Helping children displaced by fighting in Pakistan rebuild their lives
By Antonia Paradela
Katcha Garhi camp, Peshawar. October 2008. The face of 16 year old Khair Ullah Khulozai grows sombre when he describes the circumstances that forced him to become the head of his family, as he sits on the floor of his tent surrounded by his younger sisters and brothers in a dusty camp for displaced people in Peshawar, the capital of the North West Frontier Province (NWFP) in Pakistan.
'We walked for seven hours with our mother and other people from our village until we managed to hire a pick up and come to Peshawar', said Khair.
The five children, three boys and two girls, had to flee their home with their mother in mid September, during the holy month of Ramadan. "Planes were bombarding our village; we thought the walls of our house were going to collapse. We ran away in the middle of the night. My father accompanied us across a mountain and then he headed back to look after our cattle and home for fear of looting. We walked for seven hours with our mother and other people from our village until we managed to hire a pick up and come to Peshawar".
This lanky boy comes from Bajaur, one of Pakistan's seven tribal areas, on the border with Afghanistan's Kunar province. Armed conflict there involving government forces and militant groups including the Pakistani Taliban forced the displacement of more than 200,000 civilians, according to official sources, between August and October 2008. Figures have been fluctuating as some families have been able to return to their villages while others have been forced to leave. Thousands of families also been displaced in other tribal areas and in the district of Swat in NWFP due to fighting in recent months. In October 2008, an estimated 168,000 people from Bajaur were living in camps or with their extended families in Pakistan. Surveys in three camps, including Katcha Garhi, indicated that 66 per cent of those displaced were children.
Life has been difficult for Khair Ullah and his younger siblings since hostilities started in their village in June. For two months the children endured aerial bombardments during the day and exchange of fire at night as villagers tried to repel the Taliban presence. For Khair Ullah's youngest sister, five year old Ajmina, the constant pounding of bombs was terrifying. "I would cry and run to hide behind the maize bags", she says.
Before the fighting started, things were much easier, remembers Khair Ullah: "We had our own house, land where we cultivated wheat and maize, cows and goats. My father also used to work as a construction worker on daily wages. We had a good life". The boy left school after the fourth grade to help his family work in the land. His second brother was attending the local government school until the Taliban closed it. His sisters never had the chance to go to school as there was no girls' school in their village.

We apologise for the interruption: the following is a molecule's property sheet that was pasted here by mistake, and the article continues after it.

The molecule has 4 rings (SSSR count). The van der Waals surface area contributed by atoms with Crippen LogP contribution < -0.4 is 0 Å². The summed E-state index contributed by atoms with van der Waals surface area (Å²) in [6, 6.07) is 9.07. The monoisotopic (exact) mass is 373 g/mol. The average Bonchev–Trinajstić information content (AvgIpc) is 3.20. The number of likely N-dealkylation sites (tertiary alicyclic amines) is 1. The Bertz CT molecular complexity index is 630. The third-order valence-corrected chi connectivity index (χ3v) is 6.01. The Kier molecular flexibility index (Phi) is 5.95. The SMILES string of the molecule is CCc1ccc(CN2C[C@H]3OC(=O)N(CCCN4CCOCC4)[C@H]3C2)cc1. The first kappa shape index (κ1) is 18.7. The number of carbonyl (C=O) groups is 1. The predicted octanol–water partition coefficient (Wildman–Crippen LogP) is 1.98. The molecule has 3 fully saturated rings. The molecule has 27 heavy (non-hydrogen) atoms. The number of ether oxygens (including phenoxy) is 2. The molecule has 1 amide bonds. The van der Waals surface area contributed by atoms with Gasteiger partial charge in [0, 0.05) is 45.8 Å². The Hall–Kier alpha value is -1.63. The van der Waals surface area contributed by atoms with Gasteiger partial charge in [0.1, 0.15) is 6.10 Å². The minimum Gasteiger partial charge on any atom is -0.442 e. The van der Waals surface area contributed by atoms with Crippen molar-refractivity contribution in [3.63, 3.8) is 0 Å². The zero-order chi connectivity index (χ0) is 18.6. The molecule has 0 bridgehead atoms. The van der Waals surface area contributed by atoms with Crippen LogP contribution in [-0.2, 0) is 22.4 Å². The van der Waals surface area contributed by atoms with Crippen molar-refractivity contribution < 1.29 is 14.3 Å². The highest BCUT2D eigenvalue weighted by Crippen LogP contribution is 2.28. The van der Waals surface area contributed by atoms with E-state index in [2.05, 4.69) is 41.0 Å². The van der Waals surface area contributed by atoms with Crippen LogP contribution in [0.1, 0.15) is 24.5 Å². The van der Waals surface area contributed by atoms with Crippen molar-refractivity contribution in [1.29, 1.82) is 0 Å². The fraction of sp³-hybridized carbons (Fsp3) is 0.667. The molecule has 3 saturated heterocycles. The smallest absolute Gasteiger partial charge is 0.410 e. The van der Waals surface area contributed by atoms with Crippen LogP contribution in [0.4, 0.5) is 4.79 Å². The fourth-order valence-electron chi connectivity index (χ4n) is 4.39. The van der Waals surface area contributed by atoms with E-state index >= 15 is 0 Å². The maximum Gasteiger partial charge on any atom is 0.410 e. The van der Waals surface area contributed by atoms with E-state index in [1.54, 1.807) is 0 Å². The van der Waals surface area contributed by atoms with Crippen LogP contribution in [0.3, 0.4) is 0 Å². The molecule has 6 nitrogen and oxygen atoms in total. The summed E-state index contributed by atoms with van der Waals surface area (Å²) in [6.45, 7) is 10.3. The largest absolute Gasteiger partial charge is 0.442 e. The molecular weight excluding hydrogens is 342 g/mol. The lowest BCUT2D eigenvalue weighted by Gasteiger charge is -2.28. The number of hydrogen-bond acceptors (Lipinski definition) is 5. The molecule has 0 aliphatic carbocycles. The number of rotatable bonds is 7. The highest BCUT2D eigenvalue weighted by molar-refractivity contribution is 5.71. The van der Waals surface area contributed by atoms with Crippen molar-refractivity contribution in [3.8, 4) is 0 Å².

Now he is in charge of his siblings in an unfamiliar city. His mother went back to their village to help the father look after the family property the previous day, a day after they were moved to Katcha Garhi from another crowded camp. Sikander Shah, a field monitor working for UNICEF's child protection implementing partner STEP in the camp, identified them and checks in with them daily. "We are making sure that the children receive assistance as well as emergency supplies and that they are protected from abuse or exploitation", he says. He knows that relatives of the children living in nearby tents are also keeping an eye on them until their mother returns in the coming days.
While working to meet the urgent needs of children and families displaced by conflict, UNICEF has been linking up vulnerable groups such as separated, unaccompanied and orphaned children as well as households headed by women with relief supplies and services. The organisation has also provided clean drinking water and provided latrines in the camps. It has taken part in immunisation campaigns against measles and polio to prevent the outbreak of preventable diseases, and it has provided nutrition services to malnourished children and pregnant and lactating women.
UNICEF has also set up child friendly spaces and supplied educational materials and rebuilt schools for displaced children.
"Assisting the displaced families has been particularly challenging, as the situation evolves rapidly and it is likely to remain unpredictable in the coming months", says the UNICEF Pakistan deputy representative, Luc Chauvin. "The influx of people has been constant and while some families have been able to go back to their villages, new families have been coming to the camps almost every day", he adds.
Khair Ullah says he is anxiously waiting for an end of hostilities in his village. "We want to go back. We are very sad. We are proud and independent people. Now we have to ask for everything". One day, however, he hopes things will change and he can return home in peace. "I would like to open a shop in my village," he says. "I want to live there for the rest of my life".